Or, go to https://iastate.zoom.us/join and enter meeting ID: 364 284 172 

Or, join from a dial-in phone line:

    Dial: +1 312 626 6799 or +1 646 876 9923

    Meeting ID: 364 284 172

The webinar will also be recorded and archived on the ILF website, so that it can be watched at any time. Archived webinars are available at https://www.iowalearningfarms.org/page/webinars.

A Certified Crop Adviser board-approved continuing education unit (CEU) has been approved for this webinar, for those who are able to participate in the live webinar. Information about how to apply to receive the CEU will be provided at the end of the live webinar.

Hilary Pierce

Succeeding with Cover Crops & No-Till: A Guide for Spring 2020

On Wednesday Iowa Learning Farms hosted a webinar about cover crops and no-till, with advice for operators who are using or interested in using these practices.

Liz Ripley, Conservation & Cover Crop Outreach Specialist, began by discussing cover crops and the data on their use collected by ILF through their field day participants. While the number of acres with cover crops has grown over recent years in Iowa, more adoption of the practice will be needed to meet the goals set forth in the Iowa Nutrient Reduction Strategy. Ripley shared the results of a long term rye study and a study looking at the impacts of individual species and mixtures of species on water quality and crop yield. She also provided keys to success with cover crops:

Mark Licht, Assistant Professor & Extension Cropping Systems Specialist, then shared information about switching to no-till and the associated benefits. A study done at Iowa State University found that no-till had lower input costs and yielded higher economic return, when compared to conventional tillage. Mark’s tips for success when switching to no-till:

More information on these practices can also be found in the Whole Farm Conservation Best Practices Manual, available for free from the ISU Extension Store.

Watch the full webinar! We also have many other great archived webinars available here: https://www.iowalearningfarms.org/page/webinars.

Join us next week, at noon on April 15, when Adam Janke will present: “Finding Mutual Opportunities for Soil, Water, and Wildlife by Redefining the Field Edge”.

Hilary Pierce

April 8 Webinar: Succeeding with Cover Crops & No-Till: A Guide for Spring 2020

Iowa Learning Farms will host a webinar on Wednesday, April 8 at noon. Due to the necessary postponement of our spring field days, this webinar will provide information on how to succeed with cover crops and no-till for spring 2020.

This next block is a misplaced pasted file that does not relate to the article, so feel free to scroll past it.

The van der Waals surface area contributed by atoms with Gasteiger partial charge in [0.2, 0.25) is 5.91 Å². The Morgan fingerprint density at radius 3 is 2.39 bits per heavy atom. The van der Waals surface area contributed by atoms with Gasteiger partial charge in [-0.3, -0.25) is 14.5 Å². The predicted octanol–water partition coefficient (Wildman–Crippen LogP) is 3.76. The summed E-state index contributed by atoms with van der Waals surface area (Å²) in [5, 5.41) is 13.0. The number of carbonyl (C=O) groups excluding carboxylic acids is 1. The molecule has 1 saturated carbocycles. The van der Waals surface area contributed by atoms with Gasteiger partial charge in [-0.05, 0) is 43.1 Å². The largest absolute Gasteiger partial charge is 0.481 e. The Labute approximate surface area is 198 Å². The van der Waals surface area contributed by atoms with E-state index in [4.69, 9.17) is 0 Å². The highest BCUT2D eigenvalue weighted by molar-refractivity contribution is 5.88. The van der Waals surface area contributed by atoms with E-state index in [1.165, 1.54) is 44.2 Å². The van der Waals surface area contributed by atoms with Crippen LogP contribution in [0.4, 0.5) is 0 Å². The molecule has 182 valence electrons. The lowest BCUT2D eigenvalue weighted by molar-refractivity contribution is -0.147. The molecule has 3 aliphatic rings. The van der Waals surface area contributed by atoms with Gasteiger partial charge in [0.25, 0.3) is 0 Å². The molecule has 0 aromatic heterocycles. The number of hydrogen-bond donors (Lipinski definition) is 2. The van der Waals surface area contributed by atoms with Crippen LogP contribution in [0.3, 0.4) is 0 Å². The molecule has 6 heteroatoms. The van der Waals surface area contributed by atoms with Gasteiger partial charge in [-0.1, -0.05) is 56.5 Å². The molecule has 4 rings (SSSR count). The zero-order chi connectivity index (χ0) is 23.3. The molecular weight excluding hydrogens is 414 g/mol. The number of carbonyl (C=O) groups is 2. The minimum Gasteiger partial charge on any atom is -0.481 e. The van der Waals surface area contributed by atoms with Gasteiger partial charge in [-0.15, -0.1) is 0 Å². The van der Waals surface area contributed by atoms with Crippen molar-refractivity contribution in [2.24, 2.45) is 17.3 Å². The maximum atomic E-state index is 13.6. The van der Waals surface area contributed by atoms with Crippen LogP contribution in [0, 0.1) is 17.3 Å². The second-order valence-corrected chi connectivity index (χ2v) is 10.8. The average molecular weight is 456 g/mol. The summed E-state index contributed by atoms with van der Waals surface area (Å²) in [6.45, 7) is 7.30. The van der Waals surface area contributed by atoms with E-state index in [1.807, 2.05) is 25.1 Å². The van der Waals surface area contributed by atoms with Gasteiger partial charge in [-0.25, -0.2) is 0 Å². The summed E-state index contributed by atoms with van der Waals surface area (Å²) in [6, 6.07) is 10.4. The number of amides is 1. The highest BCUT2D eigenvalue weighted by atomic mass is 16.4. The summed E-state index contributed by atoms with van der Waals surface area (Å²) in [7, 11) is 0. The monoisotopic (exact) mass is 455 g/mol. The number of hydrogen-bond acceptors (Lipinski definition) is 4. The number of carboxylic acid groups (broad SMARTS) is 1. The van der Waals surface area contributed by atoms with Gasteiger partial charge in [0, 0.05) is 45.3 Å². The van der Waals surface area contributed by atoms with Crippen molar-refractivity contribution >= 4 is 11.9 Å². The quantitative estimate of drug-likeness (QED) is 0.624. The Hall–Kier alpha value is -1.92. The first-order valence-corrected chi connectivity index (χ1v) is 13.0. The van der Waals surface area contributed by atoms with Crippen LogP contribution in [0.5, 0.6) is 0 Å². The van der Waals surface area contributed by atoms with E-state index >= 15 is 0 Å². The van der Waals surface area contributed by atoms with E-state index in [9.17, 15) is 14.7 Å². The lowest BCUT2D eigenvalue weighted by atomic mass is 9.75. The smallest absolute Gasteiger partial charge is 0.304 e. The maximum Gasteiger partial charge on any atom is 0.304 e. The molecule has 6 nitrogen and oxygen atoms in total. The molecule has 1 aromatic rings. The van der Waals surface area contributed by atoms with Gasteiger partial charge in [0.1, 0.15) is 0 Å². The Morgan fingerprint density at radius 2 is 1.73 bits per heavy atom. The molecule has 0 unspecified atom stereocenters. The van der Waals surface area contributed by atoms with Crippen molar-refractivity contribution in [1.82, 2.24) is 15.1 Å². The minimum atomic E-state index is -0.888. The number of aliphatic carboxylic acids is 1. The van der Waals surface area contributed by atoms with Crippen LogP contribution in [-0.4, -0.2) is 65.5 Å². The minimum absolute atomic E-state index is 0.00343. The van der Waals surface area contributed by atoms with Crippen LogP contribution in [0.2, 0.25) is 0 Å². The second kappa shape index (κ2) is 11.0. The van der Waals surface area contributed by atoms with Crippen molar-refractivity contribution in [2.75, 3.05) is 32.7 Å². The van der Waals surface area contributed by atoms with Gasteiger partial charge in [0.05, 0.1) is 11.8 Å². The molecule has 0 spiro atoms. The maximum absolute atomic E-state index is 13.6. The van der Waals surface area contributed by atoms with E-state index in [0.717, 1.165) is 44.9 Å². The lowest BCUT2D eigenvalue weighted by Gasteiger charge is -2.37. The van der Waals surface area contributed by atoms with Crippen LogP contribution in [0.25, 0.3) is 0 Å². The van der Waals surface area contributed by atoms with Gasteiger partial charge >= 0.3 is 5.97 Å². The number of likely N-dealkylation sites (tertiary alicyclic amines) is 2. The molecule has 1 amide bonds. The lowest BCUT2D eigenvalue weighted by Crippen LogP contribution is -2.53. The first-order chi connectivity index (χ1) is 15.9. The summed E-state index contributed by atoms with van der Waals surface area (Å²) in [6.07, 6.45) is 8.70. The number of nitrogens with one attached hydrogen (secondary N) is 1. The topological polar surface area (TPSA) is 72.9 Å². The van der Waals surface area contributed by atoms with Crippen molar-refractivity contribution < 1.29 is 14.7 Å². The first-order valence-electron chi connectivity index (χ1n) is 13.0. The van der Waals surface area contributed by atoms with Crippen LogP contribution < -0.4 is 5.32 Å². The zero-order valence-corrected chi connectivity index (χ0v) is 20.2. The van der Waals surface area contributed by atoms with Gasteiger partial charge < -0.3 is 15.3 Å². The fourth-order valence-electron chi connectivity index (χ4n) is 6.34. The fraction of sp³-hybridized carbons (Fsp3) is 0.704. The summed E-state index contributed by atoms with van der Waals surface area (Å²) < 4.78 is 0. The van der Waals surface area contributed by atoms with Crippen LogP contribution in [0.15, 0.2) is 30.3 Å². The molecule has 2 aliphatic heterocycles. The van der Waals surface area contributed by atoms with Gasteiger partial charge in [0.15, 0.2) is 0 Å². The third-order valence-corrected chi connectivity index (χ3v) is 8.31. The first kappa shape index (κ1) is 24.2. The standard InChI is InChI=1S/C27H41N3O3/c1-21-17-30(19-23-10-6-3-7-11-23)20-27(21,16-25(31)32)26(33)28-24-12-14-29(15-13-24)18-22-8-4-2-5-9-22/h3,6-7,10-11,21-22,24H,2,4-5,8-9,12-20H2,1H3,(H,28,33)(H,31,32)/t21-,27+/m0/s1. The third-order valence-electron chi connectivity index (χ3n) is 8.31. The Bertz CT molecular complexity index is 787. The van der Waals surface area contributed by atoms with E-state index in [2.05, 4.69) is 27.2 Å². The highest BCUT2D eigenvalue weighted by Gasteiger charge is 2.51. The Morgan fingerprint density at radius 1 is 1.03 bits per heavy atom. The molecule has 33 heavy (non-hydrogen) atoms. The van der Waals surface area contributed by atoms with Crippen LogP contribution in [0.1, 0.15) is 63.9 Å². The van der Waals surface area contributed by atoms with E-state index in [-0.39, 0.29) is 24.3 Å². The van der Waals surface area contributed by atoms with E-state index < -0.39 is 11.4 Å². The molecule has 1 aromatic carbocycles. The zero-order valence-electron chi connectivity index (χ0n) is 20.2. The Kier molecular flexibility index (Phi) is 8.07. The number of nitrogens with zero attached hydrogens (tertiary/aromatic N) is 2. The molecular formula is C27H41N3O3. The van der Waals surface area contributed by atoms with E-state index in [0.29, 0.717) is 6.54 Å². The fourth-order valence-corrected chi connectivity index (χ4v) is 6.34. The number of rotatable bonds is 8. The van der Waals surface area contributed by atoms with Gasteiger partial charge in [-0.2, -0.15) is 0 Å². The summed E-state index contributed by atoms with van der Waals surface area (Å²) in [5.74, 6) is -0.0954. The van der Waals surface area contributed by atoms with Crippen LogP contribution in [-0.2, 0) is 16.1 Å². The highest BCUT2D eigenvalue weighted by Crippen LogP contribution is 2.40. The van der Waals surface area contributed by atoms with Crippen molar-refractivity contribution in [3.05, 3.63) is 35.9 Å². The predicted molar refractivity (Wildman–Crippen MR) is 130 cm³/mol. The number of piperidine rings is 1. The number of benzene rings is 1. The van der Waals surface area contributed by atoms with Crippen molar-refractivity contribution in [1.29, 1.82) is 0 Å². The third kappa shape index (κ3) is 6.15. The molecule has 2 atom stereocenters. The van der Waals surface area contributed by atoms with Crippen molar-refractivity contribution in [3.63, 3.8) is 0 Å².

Liz Ripley, Conservation & Cover Crop Outreach Specialist, and Mark Licht, Assistant Professor & Extension Cropping Systems Specialist, will share results from a variety of cover crop projects. These projects include a 10-year cereal rye cover crop study, species selection information, water quality impacts, and tips for spring termination.

Cover crops continue to grow in popularity in Iowa due to their many benefits: reduced soil erosion, weed suppression potential, reduced nitrogen and phosphorus loads entering water bodies, and increased soil organic matter. “Fall 2019 was another difficult harvest season with limited time to complete fall tillage. Cover crops and no-tillage work together to help increase water infiltration and reduce erosion during heavy rain events,” said Ripley and Licht.

Don’t miss this webinar!

DATE: Wednesday, April 8, 2020

TIME: 12:00 pm

HOW TO PARTICIPATE: shortly before 12:00 pm on April 8th:

Click this URL, or type this web address into your internet browser: https://iastate.zoom.us/j/364284172

    Or, go to https://iastate.zoom.us/join and enter meeting ID: 364 284 172 

Or, join from a dial-in phone line:

    Dial: +1 312 626 6799 or +1 646 876 9923

    Meeting ID: 364 284 172

The webinar will also be recorded and archived on the ILF website, so that it can be watched at any time. Archived webinars are available at https://www.iowalearningfarms.org/page/webinars.

A Certified Crop Adviser board-approved continuing education unit (CEU) has been applied for, for those who are able to participate in the live webinar. Information about how to apply to receive the credit (if approved) will be provided at the end of the live webinar.

Hilary Pierce